In reporting these distributions in its federal income tax return for 1947, the taxpayer proceeded on the premise that the market value of the Southern Production stock was taxable to Southern's shareholders as dividend income only to the extent of Southern's earnings and profits, determined without regard to any appreciation in the value of Southern Production stock above its adjusted cost basis on Southern's books. The Commissioner, however, ruled that the Southern Production stock was taxable to Southern's shareholders as ordinary income to the full extent of its fair market value at the time of receipt, and accordingly determined that the taxpayer had understated its income for 1947. The Tax Court sustained the taxpayer's position, holding that the market value of Southern Production stock in excess of Southern's earnings and profits, as computed on the basis of its adjusted cost on Southern's books, was applicable first to reduce the basis of the shareholders' Southern stock and beyond that was taxable as a capital gain as provided in § 115(d).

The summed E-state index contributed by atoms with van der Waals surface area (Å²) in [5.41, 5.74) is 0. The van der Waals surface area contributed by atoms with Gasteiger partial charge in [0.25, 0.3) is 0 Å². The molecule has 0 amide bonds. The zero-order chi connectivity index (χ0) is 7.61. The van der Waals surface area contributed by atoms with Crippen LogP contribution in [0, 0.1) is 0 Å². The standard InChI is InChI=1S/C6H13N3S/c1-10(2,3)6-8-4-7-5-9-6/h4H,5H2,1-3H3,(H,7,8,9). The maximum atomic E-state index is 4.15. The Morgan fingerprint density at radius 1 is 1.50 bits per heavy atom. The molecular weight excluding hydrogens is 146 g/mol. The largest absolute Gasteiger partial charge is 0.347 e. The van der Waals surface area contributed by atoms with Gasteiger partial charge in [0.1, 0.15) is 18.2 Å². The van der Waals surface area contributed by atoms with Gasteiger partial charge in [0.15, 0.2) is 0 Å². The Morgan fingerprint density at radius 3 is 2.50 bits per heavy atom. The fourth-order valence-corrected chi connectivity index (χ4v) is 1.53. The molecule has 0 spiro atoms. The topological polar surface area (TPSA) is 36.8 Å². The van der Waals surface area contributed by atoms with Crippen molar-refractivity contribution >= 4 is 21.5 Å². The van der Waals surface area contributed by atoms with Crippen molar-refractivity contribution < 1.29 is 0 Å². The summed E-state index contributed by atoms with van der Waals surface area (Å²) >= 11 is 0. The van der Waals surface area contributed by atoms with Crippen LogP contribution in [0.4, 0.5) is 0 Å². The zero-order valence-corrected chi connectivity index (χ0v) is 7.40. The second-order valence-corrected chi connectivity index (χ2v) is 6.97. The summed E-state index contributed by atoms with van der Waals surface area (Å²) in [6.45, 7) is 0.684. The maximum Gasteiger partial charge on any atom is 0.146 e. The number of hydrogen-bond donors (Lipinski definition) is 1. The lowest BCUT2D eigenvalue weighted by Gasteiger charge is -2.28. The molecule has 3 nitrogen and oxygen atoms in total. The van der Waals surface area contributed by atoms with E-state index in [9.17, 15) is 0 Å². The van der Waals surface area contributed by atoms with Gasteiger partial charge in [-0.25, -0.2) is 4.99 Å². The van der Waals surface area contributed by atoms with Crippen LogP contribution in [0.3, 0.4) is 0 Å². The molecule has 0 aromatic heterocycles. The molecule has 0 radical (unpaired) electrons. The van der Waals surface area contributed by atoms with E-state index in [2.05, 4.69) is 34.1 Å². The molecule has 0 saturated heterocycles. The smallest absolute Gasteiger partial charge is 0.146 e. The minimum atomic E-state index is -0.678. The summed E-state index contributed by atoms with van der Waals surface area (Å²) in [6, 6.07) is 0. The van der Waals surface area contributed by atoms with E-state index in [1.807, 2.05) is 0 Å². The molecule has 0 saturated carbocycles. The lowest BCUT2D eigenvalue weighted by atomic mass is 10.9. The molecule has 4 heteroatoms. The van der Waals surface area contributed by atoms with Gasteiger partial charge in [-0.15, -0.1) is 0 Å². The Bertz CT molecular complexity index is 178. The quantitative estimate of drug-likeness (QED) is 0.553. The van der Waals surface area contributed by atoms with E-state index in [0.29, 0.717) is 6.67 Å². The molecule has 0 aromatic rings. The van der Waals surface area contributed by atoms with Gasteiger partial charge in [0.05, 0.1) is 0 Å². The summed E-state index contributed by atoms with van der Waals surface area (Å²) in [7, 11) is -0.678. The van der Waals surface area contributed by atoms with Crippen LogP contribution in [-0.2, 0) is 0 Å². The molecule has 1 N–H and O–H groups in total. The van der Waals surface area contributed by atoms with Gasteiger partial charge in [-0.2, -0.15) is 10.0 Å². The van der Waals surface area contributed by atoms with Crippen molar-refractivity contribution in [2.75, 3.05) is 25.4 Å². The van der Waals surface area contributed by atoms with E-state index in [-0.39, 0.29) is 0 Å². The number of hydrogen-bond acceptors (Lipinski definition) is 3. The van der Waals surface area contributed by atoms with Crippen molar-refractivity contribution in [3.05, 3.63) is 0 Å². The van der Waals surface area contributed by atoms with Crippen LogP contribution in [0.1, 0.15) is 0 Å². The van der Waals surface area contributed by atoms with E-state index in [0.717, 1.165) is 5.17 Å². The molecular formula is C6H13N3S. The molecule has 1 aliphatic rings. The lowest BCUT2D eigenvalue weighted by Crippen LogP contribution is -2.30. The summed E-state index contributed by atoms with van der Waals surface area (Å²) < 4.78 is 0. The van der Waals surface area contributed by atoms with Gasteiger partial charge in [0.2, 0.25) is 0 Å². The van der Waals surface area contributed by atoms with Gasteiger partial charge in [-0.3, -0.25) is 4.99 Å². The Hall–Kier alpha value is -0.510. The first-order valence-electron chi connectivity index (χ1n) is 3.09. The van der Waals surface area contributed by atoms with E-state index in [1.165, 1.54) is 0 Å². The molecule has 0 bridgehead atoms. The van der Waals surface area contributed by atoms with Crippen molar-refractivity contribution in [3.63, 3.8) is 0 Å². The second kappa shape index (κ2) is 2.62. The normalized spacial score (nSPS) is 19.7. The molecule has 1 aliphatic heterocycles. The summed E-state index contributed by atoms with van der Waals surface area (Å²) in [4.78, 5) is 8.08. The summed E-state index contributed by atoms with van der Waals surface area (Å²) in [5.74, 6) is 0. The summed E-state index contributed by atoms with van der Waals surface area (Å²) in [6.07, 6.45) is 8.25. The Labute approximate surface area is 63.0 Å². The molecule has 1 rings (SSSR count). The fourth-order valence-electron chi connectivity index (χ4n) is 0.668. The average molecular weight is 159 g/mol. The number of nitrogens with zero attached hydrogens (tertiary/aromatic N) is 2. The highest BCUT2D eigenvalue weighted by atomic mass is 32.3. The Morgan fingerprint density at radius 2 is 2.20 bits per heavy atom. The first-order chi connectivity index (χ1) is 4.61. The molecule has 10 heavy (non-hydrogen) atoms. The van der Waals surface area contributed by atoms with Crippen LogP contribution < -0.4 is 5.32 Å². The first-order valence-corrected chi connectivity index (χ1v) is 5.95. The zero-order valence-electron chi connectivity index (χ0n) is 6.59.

The controlling sections of the Internal Revenue Code are § 22(a) and (e), 26 U.S.C. § 22, and § 115(a), (b), (d) and (j), 26 U.S.C. § 115. Their relevant portions are printed in the margin.*fn1
The taxpayer's position is that the provisions of § 115(a), defining a dividend as any distribution made by a corporation "out of its earnings or profits accumulated after February 28, 1913," also measure the extent to which a distribution in kind is subject to dividend taxation in the hands of the shareholders, that is that the market value of the property distributed is not taxable as "dividend" income beyond the extent of the corporation's "earnings or profits," any excess value being subject to a different kind of tax treatment as held by the Tax Court.